The traditional Fisherian hypothesis testing, called also rather the significance testing does not take into account the existence of some alternative hypothesis and the result of the testing is either rejection or not-rejection of the null hypothesis. This means, by rejection of the null hypothesis, we do not accept the alternative hypothesis. The p-value in this context is defined as the probability that if the null hypothesis is true, we will obtain the observed or more extreme data. If the p-value is small enough (the probability of obtaining such a value if there is no difference in expression of genes is small), we can say that either the null hypothesis is false or a rare event has occured.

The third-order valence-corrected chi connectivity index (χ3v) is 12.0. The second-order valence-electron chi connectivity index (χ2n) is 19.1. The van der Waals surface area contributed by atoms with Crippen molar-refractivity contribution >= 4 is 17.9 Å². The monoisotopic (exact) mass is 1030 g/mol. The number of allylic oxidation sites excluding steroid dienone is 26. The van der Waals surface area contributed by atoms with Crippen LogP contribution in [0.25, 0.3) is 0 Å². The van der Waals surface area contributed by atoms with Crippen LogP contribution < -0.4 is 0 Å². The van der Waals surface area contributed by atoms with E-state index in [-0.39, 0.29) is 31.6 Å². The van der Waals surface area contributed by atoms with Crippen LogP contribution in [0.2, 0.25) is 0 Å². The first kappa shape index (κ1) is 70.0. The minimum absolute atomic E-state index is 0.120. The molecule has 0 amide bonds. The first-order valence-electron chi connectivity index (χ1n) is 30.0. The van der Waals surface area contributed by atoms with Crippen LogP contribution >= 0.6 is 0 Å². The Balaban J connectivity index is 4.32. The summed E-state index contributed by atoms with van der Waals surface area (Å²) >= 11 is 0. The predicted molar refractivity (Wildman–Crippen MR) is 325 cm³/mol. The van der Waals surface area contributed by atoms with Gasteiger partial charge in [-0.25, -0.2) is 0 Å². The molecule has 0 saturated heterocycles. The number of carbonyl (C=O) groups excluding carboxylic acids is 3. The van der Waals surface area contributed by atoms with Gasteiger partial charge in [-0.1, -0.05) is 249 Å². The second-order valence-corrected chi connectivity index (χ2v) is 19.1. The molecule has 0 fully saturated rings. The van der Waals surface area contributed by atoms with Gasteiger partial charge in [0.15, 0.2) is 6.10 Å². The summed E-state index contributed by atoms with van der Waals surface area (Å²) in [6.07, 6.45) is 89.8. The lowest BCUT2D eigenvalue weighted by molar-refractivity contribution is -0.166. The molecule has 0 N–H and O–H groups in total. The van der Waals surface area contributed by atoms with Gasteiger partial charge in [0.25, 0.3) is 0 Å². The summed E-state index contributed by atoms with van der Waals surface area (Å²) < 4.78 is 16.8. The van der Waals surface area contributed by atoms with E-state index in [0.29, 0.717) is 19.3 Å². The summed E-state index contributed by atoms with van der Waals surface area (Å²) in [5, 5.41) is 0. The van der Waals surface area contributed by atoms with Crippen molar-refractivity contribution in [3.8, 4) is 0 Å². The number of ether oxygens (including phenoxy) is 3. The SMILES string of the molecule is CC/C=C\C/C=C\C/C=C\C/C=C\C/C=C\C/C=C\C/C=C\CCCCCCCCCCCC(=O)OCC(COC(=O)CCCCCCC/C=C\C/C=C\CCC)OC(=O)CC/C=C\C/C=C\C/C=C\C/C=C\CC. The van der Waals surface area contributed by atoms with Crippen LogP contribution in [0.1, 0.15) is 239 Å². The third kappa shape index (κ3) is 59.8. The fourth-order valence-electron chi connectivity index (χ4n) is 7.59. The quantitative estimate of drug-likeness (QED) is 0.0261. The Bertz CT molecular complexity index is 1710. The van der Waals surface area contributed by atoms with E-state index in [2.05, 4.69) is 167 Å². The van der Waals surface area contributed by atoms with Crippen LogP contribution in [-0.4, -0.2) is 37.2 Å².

An alternative approach was introduced later by Neymann & Pearson and requires the definition of the alternative hypothesis. This approach operates with the probability of rejecting the null hypothesis if it is true (false positive decisions). By applying a statistical test, in this approach you are about to make a decision which of the hypotheses is actually the true one. However, when making such a decision you (or rather the statistical test) can be either right or not. There are two possible errors that can be committed:
Type I error means that we reject the null hypothesis, when it is actually true. More precisely, we claim a difference between the tested groups, when actually there is no difference. This error is also called α error or false positive decision (The term positive result in statistics means rejection of the null hypothesis).